Microsoft Answers XP Fans' Outcry With Support Extension
Microsoft announced Tuesday that while it will move forward with its plans to discontinue sales of its Windows XP operating system, it will continue to provide support for the software for another six years.
Microsoft announced in 2007 that it would extend the sales period for Windows XP until June 30, 2008. With that deadline set to expire in less than a week, the company had to do something to assuage the concerns of its customers who have deluged the company with pleas to keep the OS on store shelves following the less-than-stellar rollout of Windows Vista.
A Tech Support Extension
"Many users are happy with XP and have been pressuring [original equipment manufacturers] and Microsoft to let them keep using it without being forced to upgrade to Vista," Gary Chen, a Yankee Group analyst, told TechNewsWorld.
The extension of tech support will impact both enterprise-level customers as well as average users, he said.
"I think there are many users in both areas that are happy with XP. I think enterprises will be impacted a bit more as they have more compatibility requirements and would like to keep XP longer than the typical consumer," Chen added.
Although June 30 will mark the "end-of-sales" date for XP, Microsoft said consumers will more than likely continue to find the OS on store shelves for several months.
Dell had announced that it would continue to sell select systems with a preinstalled copy of XP through June 18. The PC maker then bumped the date back to June 26.
However, after that date, users determined to avoid Vista will have to opt for Dell's XP downgrade option and pay for both XP as well as Vista. The hardware maker will install XP on the machine and send along a copy of Vista.
"A lot of this is semantics. Microsoft set the end of support date for XP as soon as Vista shipped; XP extended support ends in April 2014. This is based on Microsoft's five-plus-five support life cycle. XP would be supported in mainstream phase until two years after Vista shipped," said Michael Silver, a Gartner analyst.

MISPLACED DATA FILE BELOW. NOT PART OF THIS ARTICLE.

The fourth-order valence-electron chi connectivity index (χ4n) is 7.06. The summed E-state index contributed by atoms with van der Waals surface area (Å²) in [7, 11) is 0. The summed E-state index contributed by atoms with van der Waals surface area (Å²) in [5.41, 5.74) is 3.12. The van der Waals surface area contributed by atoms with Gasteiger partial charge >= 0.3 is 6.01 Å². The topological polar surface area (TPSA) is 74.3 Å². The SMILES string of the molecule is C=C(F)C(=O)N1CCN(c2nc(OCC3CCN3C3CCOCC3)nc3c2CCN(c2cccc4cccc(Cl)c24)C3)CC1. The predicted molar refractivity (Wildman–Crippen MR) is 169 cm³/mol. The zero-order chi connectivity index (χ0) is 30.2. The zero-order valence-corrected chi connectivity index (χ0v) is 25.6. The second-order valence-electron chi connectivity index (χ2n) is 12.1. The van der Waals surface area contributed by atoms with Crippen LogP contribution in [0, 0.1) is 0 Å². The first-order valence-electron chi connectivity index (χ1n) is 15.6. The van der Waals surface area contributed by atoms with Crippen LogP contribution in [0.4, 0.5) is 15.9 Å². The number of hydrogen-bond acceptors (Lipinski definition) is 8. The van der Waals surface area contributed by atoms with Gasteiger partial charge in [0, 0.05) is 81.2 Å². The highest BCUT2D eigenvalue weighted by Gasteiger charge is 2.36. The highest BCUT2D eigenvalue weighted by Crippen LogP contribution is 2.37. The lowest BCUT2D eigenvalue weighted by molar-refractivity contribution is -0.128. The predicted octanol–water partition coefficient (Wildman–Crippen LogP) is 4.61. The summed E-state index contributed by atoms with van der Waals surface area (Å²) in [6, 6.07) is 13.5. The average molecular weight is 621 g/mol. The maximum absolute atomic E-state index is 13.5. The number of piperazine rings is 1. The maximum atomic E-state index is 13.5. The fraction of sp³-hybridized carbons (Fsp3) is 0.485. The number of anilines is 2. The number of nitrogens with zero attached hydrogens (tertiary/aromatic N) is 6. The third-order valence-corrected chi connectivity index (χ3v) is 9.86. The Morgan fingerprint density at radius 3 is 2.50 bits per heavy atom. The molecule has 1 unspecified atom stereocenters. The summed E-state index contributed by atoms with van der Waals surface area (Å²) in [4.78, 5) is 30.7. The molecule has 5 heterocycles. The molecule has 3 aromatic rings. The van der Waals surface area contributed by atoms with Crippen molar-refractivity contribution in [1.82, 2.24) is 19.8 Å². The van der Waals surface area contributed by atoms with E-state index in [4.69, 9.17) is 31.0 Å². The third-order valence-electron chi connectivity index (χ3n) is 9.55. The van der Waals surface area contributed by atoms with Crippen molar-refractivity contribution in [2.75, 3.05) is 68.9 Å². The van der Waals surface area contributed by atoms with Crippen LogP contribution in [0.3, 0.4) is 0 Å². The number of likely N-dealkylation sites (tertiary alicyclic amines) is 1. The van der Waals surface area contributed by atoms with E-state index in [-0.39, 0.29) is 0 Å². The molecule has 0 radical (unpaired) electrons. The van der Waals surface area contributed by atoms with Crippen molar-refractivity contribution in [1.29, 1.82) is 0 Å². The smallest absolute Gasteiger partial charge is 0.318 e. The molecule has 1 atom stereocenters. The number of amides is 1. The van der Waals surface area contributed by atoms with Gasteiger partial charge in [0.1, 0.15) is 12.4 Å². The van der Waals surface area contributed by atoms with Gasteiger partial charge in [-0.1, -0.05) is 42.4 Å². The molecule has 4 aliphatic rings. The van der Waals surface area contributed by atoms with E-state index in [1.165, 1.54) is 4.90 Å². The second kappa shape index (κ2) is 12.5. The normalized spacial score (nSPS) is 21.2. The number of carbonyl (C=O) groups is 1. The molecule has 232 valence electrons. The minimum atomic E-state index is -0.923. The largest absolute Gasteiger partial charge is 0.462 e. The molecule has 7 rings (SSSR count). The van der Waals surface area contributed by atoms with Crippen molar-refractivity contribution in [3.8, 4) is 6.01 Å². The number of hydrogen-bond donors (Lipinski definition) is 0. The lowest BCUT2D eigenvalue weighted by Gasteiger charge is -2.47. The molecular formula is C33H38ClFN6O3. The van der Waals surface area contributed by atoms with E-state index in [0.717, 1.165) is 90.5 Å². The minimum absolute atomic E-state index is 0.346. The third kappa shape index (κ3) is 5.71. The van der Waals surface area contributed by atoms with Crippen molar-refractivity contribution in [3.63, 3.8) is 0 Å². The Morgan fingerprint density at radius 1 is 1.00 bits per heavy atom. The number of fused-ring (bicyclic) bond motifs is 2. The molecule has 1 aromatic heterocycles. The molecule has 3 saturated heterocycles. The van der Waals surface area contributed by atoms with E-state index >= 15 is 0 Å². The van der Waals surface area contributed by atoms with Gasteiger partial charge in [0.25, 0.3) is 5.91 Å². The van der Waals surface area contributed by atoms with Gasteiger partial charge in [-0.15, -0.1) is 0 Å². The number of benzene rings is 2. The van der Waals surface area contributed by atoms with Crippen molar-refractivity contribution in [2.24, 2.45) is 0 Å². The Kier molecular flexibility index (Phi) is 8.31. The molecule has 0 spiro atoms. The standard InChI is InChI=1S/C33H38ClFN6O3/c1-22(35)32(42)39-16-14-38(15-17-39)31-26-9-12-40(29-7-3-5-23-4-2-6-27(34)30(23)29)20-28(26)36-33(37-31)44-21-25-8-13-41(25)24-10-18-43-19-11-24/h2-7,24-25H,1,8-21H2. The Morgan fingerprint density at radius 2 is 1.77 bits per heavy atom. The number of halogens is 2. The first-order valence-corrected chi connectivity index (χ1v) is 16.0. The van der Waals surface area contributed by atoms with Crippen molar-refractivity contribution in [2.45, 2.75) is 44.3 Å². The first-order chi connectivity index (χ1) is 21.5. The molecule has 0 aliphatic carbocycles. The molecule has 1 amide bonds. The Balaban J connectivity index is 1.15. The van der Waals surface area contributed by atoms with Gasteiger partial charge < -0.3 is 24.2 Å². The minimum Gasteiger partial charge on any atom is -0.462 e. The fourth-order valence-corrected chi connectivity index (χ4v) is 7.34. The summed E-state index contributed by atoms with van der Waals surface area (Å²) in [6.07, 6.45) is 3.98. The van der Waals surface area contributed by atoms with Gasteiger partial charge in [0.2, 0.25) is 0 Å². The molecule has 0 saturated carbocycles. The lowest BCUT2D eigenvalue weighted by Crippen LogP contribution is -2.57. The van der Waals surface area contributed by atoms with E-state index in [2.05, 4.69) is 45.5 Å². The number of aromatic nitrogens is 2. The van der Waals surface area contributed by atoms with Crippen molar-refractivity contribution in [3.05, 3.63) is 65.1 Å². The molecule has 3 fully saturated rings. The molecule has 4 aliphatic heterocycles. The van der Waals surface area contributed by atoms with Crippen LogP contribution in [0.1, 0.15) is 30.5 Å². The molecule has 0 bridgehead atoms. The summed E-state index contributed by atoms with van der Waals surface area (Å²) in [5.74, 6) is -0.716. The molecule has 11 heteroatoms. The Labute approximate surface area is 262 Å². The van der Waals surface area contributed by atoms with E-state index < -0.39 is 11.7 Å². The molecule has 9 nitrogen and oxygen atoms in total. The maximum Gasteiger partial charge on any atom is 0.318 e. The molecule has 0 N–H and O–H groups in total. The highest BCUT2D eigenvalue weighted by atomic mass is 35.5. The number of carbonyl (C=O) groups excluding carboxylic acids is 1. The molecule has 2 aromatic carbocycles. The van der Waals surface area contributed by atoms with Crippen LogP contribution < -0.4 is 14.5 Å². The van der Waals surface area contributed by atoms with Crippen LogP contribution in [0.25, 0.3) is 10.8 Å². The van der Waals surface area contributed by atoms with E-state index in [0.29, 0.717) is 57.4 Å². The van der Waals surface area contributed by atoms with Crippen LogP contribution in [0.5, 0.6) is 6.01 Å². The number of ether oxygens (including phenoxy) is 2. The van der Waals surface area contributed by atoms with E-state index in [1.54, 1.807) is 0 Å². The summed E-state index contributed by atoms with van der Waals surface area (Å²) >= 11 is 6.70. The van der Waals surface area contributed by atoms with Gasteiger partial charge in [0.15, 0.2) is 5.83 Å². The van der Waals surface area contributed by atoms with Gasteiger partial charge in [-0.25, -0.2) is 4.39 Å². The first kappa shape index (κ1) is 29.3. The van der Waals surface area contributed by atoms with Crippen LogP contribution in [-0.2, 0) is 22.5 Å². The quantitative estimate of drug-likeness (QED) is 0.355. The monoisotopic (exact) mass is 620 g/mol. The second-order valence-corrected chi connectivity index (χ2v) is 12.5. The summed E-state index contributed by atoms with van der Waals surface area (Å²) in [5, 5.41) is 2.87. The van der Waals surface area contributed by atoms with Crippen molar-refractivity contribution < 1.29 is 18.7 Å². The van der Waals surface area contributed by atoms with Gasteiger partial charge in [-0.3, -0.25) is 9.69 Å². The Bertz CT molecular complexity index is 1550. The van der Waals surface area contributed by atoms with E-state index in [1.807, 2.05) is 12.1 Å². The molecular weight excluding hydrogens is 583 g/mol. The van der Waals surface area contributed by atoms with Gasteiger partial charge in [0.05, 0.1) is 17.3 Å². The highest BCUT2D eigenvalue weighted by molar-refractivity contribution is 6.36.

"Microsoft uses the Jan. 30, 2007, launch as that date and rounds it up to the first Patch Tuesday following the end of the quarter, so mainstream support ends in April 2009. The five years of extended support starts on that date, meaning that they will support XP with security fixes until April 2014, or two years after Windows 7 ships, whichever is later," he told TechNewsWorld.
Using XP Is Inevitable?
The unprecedented move is "both good and bad" for Microsoft, commented Yankee Group's Chen.
"[It's] good that Microsoft is listening to its customers and trying to satisfy them, but [it's] concerning for the Windows franchise. It is increasingly getting harder to motivate people to upgrade to new versions. Microsoft is really going to have to innovate and produce some 'must-have' features for future Windows versions," he explained.
The decision may also cause a slowdown in sales of Windows Vista in the short term, Chen noted.
"It will allow the existing XP users to hold off upgrading for awhile. But in the long term, upgrading to Vista is inevitable, so it's just really a matter of when. At some point, your PC hardware is going to fail or get terribly outdated before 2014, and that will dictate buying a new machine, which will come with Vista," he continued.